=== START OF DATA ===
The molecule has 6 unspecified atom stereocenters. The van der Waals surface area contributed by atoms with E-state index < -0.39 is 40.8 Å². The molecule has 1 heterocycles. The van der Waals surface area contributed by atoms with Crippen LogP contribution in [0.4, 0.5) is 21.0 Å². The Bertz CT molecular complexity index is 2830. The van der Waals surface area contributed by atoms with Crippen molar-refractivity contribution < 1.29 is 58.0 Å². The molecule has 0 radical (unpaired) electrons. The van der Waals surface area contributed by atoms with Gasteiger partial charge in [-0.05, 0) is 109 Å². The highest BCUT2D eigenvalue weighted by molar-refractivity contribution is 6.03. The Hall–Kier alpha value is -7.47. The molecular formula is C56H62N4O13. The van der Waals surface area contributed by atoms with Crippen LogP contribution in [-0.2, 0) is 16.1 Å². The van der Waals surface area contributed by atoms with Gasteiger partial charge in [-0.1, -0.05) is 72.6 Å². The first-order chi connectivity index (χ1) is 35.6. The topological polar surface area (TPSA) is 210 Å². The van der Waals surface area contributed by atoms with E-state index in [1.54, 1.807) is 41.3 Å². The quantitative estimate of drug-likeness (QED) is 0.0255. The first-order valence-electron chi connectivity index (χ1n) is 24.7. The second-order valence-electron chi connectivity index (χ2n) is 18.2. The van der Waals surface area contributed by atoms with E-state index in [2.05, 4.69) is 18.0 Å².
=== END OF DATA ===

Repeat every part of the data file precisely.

The molecule has 6 unspecified atom stereocenters. The van der Waals surface area contributed by atoms with E-state index < -0.39 is 40.8 Å². The molecule has 1 heterocycles. The van der Waals surface area contributed by atoms with Crippen LogP contribution in [0.4, 0.5) is 21.0 Å². The Bertz CT molecular complexity index is 2830. The van der Waals surface area contributed by atoms with Crippen molar-refractivity contribution < 1.29 is 58.0 Å². The molecule has 0 radical (unpaired) electrons. The van der Waals surface area contributed by atoms with Gasteiger partial charge in [-0.05, 0) is 109 Å². The highest BCUT2D eigenvalue weighted by molar-refractivity contribution is 6.03. The Hall–Kier alpha value is -7.47. The molecular formula is C56H62N4O13. The van der Waals surface area contributed by atoms with Crippen LogP contribution in [-0.2, 0) is 16.1 Å². The van der Waals surface area contributed by atoms with Gasteiger partial charge in [-0.1, -0.05) is 72.6 Å². The first-order chi connectivity index (χ1) is 35.6. The topological polar surface area (TPSA) is 210 Å². The van der Waals surface area contributed by atoms with E-state index in [1.54, 1.807) is 41.3 Å². The quantitative estimate of drug-likeness (QED) is 0.0255. The first-order valence-electron chi connectivity index (χ1n) is 24.7. The second-order valence-electron chi connectivity index (χ2n) is 18.2. The van der Waals surface area contributed by atoms with E-state index in [2.05, 4.69) is 18.0 Å².